I know how cliché these types of New Year’s goals are, but…I am determined to lose weight in 2019.
As of New Year’s Day, I am the biggest I have ever been in my life. I am twenty pounds heavier than I was on my wedding day, and thirty pounds heavier than I was at my smallest. I’m just not happy with how I look and feel at this weight – clothes that I love don’t fit, and I don’t feel confident that I can do all of the things I like to do (like 50+ mile bike rides).
Does the extra weight make me feel as though I am not as worthy of love? Not at all; in 2018 I accomplished long-term goals and my achievements made my self-confidence skyrocket. Could I be happy at this new weight for the rest of my life? Honestly, the answer to that question is no. Everyone has their own perceptions of themselves and I feel that I just look better when I’m leaner.
I know that in order to be successful, I need to make a plan. Last August, I wrote a blog post about going back to what worked for me in the past when I lost weight and maintained the loss – counting calories and sticking to a workout routine. Over the last several months I have gotten better about tracking my food and activity in MyFitnessPal, but I would routinely go over my allotted calorie amount and find excuses to skip working out. What did work for me back then is not working for me now. I still think calorie counting is the best approach for me, but decided that my food and workouts needed evaluating. I also strongly believe that I should only make changes that I’m willing to live with forever, with means crash diets are clearly out and I’m looking to instead make more moderate and sustainable changes.
A lot of diets center around having a variety of food options, so that the dieter doesn’t get bored. The opposite actually works well for me: I typically like to eat the same breakfasts and lunches every day during the week, so that those meals become routine and I don’t have to think about them. I want to continue doing that. But when I really examined my eating habits, I was able to pinpoint some things that were leading to failures. First of all was my attitude toward breakfast. Anyone who has ever tried to lose weight has heard that it’s very important to eat breakfast, and so I do so religiously. But when I started paying attention to my hunger levels, I found that I’m not actually hungry at 5am when I get up for work, and I was eating breakfast merely out of habit. That also meant I was eating a very light breakfast and not staying full for very long. In January, I decided to try switching it up and eating a more hearty breakfast of eggs scrambled with turkey sausage and bell peppers, but not having my first meal until I got to work around 7am. Probably not shockingly, with this new regimen I am actually hungry when it’s time to eat, and the food I’m eating is keeping me full until lunchtime. Since beginning this experiment there hasn’t been a single time that I wanted a mid-morning snack.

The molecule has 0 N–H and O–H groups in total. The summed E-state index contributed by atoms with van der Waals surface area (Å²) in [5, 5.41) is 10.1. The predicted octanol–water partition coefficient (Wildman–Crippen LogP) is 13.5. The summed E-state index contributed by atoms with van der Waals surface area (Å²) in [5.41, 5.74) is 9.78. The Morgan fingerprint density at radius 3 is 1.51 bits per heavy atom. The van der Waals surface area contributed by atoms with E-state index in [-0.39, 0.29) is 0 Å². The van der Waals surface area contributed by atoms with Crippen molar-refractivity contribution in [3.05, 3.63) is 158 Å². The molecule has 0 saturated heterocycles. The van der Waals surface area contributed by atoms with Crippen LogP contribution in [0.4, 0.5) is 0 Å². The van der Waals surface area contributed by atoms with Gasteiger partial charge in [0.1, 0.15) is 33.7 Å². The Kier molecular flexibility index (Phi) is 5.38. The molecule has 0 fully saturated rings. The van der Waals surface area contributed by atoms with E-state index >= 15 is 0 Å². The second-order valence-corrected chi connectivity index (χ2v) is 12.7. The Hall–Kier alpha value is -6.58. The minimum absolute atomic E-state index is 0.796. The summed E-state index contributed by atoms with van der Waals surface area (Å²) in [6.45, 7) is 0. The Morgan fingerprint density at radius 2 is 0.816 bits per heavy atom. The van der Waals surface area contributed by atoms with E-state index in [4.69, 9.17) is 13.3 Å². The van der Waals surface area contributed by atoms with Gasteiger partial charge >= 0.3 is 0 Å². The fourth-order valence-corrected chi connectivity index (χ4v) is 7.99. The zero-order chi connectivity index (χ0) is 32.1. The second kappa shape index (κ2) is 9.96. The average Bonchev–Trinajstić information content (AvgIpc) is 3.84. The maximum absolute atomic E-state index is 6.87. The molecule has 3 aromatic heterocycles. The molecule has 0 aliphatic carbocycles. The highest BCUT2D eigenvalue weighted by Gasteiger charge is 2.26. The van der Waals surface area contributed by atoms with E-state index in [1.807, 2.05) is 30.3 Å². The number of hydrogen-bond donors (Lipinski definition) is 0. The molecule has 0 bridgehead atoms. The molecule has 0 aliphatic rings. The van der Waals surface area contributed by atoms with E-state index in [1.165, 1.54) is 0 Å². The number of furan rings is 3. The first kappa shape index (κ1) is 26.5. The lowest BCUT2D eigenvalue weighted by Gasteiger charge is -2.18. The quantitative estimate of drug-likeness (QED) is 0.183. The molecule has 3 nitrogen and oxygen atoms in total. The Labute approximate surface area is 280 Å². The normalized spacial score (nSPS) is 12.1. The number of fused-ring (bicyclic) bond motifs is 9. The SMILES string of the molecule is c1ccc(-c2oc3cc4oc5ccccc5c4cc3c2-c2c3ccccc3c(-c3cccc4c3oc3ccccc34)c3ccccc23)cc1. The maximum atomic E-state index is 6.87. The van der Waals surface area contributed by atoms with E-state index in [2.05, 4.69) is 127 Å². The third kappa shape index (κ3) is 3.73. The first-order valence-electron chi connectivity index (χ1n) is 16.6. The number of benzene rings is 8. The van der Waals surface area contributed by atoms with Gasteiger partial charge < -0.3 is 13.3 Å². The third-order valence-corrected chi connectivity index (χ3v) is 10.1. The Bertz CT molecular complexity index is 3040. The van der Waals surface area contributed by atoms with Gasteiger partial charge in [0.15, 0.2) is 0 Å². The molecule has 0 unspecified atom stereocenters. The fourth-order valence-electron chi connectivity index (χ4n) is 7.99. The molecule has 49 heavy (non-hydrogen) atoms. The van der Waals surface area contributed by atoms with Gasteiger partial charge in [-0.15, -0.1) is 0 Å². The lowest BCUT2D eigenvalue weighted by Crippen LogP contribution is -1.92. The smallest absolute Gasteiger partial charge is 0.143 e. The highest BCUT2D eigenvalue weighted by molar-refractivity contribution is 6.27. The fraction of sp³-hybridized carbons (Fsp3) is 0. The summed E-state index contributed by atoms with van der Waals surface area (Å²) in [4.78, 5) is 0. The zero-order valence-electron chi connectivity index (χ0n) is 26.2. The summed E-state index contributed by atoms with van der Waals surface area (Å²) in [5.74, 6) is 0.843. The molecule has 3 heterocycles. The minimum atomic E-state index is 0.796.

Lunch was the next meal I decided to evaluate. In the past, I had success by making a Shakeology shake with almond milk and bringing that for lunch. I don’t remember hunger being an issue in the past, but lately I noticed that I would have my shake and then feel hungry again almost immediately. This would leave me craving snacks, and more often than not I would give into those cravings. Since my shake wasn’t working for me anymore, I decided to swap it out and have been bringing a turkey sandwich on whole wheat bread for lunch. The sandwich I make is only 60 calories more than the shake was, but it is SO much more filling and satisfying. I do still find myself feeling hungry by around 3pm, and when that happens I’ll have a snack, usually a Greek yogurt. Bill and I are pretty good about pre-planning weeknight dinners and cooking healthy meals at home, so I am not planning to make changes there.
Honestly, my biggest downfall when it comes to food is on the weekend, when we like to go out for dinners and drinks. I love eating out, and I also love high-calorie snacks like popcorn at the movies. I do not have a lot of willpower or self-control when it comes to these things and I know it. I also know that they should be treats, not habits. My goal for the weekends, at least for right now, is to limit them to one splurge. I’m hoping that the promise of one really nice treat will be the incentive I need to plan healthier food the rest of the weekend.
I can also mitigate some of the weekend splurge damage by working out on Saturday and Sunday, and I am determined to make sure I take full advantage of extra time on my days off to exercise. My gym offers Red Hot Dance classes that I absolutely love on Saturday mornings, as well as on Monday and Wednesday nights. There is rarely a legitimate reason why I can’t go to the classes. During the week, I’m tired when I get home from work so I let myself skip class to stay home, even though I know I’ll feel better if I go. On Saturdays, I rarely get up and moving around in time to be at a dance class or anywhere else at 10am, but that is easy to change. To achieve my best results, I really think I need to be workout out 4-5 times per week. To start out, I am going to set my intention at four days a week. I can attend the three dance classes at the gym, and work out with Bill on Sundays. I don’t want to get discouraged, but once I’m comfortable in that routine I want to add a fifth day and work out for at least thirty minutes one day during the week.
The last part of my plan is to be open and honest with myself about my progress and struggles, which includes writing about them. I know that this process is going to be hard. Forming new habits is hard. Workouts are hard. But achieving my goals will make the hard work oh so very worth it.